Mr. Schneck, who ran for council as an Independent last year and is currently the Libertarian candidate for the state Assembly, 11th district, has brought this resolution to the council’s attention three times since June 1.

The resolution has been passed by five towns, two counties and a board of education in New Jersey, he said.

Mayor Matt Doherty suggested Mr. Schneck take the resolution to the Belmar Board of Education.

“I’d like to see what the board of education has to say about this,” Mayor Doherty said. “If they thought it was a great idea, I’d be more inclined to do it.”

The board of education is “already getting what they need to run the school,” Mr. Schneck said. “This is for property tax relief.

“Regardless of what we do with it, certainly the money is better off here in Belmar than in Hoboken and Camden,” Mr. Schneck said. “If there was an equitable distribution of the state income tax relief going out to all the people of New Jersey, Belmar would be getting back $3.1 million more than we get now.”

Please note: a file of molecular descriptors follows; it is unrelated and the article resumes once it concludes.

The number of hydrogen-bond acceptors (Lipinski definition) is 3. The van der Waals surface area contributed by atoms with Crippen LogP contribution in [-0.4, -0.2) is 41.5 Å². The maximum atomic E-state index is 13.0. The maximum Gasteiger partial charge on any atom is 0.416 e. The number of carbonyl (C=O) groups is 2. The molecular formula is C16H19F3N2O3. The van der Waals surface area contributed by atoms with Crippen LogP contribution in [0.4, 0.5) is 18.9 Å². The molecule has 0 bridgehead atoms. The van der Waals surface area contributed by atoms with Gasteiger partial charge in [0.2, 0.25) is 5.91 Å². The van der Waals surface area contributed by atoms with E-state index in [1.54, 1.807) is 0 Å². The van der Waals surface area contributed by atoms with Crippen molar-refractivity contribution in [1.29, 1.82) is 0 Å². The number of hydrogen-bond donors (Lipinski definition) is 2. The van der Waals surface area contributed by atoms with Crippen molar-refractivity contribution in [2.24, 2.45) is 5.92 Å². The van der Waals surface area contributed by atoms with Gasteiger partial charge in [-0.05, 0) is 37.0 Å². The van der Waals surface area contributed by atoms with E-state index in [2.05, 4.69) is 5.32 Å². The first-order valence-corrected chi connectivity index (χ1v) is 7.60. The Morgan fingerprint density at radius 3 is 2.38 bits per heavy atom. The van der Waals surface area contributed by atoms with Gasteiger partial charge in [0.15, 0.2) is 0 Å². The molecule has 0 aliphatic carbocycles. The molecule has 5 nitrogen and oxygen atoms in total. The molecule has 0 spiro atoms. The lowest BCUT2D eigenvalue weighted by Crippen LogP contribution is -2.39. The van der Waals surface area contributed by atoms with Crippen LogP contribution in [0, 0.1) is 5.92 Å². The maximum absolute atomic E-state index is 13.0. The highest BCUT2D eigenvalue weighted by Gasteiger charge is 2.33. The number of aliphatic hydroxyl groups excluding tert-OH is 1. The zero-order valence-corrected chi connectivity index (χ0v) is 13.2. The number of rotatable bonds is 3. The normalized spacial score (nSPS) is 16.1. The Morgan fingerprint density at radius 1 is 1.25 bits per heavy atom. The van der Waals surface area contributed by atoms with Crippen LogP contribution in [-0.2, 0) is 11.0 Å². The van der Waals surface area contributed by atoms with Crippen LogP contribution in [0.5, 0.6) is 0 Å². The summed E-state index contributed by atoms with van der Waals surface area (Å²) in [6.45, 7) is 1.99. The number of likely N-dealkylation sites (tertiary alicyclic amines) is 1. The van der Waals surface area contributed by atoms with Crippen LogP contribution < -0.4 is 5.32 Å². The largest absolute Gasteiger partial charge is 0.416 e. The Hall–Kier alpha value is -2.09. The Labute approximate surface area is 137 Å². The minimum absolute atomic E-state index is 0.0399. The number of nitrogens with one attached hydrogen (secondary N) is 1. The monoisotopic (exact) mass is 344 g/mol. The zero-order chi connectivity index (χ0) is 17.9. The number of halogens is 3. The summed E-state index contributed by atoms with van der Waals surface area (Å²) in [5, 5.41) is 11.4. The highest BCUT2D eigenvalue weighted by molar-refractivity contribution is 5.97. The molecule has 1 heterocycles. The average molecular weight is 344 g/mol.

The council was slated to vote on this resolution at last night’s meeting, held at borough hall at 8 p.m.

July 21, 2011

Closter Too!

Filed under: Uncategorized — admin @ 8:10 am

Closter Supports Fair School Funding


It’s Official!

Filed under: Uncategorized — admin @ 5:28 am

Last night the council passed the Fair School Funding resolution by unanimous consent.  I’d like to thank Mayor Doherty and every member of the council, especially Claire Deicke, who was instrumental in getting it passed. 

Of course if the plan becomes law, there will be a lot to discuss about how the $3 million should be used, but I think all of us will be happy to be in the position of needing to have that discussion.